So how do you build better relationships? Here are some tips.

Accept people as they are, idiosyncrasies and all. Remember, it is our differences that make relationships interesting.

Successful business relationships are based on a win-win partnership. Always make sure that both parties equally benefit, for when they do, why would anyone want to end the relationship?

The people you deal with form a network. Get to know them, their needs and interests. Whenever you learn of something that will help one of them, immediately pass it on. By providing this service, you will become a valuable resource that no one will want to part from.

Although your aim is to become a valuable resource for members of your network, don’t forget that they, too, can prove to be a significant resource for you. Tap into them from time to time to glean the latest information, tips, referrals and ideas that can help you. This practice will help strengthen your relationships, but don’t overdo it, lest you become a pest.

Become a master communicator. And the most important part of communication is listening. Of what value are all those good questions you’re asking if you’re not listening to the answers?

Don’t allow your relationships to grow lukewarm. Although it may not be necessary to contact some people more than once or twice a year, contact them more often than necessary just to say hello and keep the partnership warm.

Because of the Internet, we can now form relationships and conduct business without meeting in person. But, whenever possible, meet face-to-face, or the next best thing, communicate via Skype. We can never grow as intimate in e-mail as we can in face-to-face meetings. Why? Because 90 per cent of communication is conveyed via vocal tonality and body language.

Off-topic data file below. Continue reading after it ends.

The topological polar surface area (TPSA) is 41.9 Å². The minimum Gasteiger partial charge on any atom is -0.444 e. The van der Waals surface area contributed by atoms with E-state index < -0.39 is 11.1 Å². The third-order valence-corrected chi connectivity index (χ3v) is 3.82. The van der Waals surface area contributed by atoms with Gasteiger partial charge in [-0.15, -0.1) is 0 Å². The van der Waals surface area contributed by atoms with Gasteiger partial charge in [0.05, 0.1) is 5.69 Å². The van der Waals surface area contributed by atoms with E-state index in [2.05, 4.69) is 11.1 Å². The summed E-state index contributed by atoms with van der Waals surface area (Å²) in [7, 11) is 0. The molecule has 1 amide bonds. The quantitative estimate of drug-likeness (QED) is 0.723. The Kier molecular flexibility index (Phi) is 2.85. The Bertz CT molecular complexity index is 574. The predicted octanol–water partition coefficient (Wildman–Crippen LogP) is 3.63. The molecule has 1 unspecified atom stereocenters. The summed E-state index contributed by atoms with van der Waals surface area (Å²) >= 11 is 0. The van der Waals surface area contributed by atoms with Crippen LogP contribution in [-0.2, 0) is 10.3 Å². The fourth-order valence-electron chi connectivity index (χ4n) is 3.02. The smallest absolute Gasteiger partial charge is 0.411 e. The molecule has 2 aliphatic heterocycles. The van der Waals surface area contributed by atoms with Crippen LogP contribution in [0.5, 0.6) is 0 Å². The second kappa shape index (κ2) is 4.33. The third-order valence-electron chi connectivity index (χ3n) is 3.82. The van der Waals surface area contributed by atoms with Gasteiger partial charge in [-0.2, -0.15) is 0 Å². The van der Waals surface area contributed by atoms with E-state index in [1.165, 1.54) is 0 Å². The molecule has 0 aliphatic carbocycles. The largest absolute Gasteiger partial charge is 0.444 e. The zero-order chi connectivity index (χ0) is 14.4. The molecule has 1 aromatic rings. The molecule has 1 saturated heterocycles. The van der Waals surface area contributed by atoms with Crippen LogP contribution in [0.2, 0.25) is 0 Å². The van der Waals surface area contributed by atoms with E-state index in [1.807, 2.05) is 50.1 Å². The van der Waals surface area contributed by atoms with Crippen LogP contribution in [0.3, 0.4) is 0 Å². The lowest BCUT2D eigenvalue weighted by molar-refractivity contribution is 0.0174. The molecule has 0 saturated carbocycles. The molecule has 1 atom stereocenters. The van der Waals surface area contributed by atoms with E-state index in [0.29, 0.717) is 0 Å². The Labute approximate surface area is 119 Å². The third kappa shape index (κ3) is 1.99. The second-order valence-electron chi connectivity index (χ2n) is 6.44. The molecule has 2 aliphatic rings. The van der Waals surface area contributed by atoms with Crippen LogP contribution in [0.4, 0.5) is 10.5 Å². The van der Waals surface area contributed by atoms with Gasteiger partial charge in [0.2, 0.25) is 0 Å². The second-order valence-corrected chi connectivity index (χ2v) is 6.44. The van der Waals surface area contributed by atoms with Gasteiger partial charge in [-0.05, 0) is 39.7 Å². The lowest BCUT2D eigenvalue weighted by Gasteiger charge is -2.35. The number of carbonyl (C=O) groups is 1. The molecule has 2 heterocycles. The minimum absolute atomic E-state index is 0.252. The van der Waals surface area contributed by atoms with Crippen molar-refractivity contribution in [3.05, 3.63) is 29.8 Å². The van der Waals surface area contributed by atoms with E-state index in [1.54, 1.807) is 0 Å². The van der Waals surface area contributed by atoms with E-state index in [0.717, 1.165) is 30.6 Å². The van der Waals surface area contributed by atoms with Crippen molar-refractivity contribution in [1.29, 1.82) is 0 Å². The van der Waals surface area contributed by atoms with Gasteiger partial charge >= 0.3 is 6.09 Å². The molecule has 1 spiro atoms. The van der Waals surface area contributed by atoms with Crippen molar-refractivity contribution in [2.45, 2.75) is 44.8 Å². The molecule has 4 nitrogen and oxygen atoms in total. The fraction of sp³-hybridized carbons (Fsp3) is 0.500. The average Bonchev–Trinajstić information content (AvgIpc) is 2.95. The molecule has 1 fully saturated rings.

Before trying to sell your ideas, do some research. Nothing is more frustrating to a prospect than being cornered and forced to listen to a sales pitch that they have no interest in. That’s why asking questions and listening is so important. We build relationships by serving others, not by boring them.

Major factors for effective relationships are trustworthiness, consistency and sincerity. Regularly display genuine interest in others and take the time to follow up and get better acquainted.

And when building a relationship, ask plenty of questions. What are their needs and aspirations? What problems are they dealing with? What are their strengths? What are they interested in? And when sharing your ideas, immediately get them involved by asking a question everyone loves, “What do you think?”